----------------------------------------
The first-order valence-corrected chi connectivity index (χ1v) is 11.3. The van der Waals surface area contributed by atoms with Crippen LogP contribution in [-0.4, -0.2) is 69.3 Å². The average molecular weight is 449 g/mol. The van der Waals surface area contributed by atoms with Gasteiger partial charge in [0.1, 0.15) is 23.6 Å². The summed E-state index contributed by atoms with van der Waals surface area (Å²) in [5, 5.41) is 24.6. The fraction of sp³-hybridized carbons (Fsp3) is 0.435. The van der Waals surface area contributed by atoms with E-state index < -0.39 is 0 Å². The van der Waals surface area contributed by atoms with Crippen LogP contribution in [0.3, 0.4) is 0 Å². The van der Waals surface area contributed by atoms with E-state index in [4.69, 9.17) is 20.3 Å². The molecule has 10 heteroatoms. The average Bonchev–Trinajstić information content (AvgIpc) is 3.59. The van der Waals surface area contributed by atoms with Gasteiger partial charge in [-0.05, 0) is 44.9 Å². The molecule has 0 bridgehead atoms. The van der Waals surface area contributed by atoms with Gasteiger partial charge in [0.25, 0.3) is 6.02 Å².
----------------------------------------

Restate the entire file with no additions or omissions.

The first-order valence-corrected chi connectivity index (χ1v) is 11.3. The van der Waals surface area contributed by atoms with Crippen LogP contribution in [-0.4, -0.2) is 69.3 Å². The average molecular weight is 449 g/mol. The van der Waals surface area contributed by atoms with Gasteiger partial charge in [0.1, 0.15) is 23.6 Å². The summed E-state index contributed by atoms with van der Waals surface area (Å²) in [5, 5.41) is 24.6. The fraction of sp³-hybridized carbons (Fsp3) is 0.435. The van der Waals surface area contributed by atoms with E-state index < -0.39 is 0 Å². The van der Waals surface area contributed by atoms with Crippen LogP contribution in [0.3, 0.4) is 0 Å². The van der Waals surface area contributed by atoms with E-state index in [4.69, 9.17) is 20.3 Å². The molecule has 10 heteroatoms. The average Bonchev–Trinajstić information content (AvgIpc) is 3.59. The van der Waals surface area contributed by atoms with Gasteiger partial charge in [-0.05, 0) is 44.9 Å². The molecule has 0 bridgehead atoms. The van der Waals surface area contributed by atoms with Gasteiger partial charge in [0.25, 0.3) is 6.02 Å².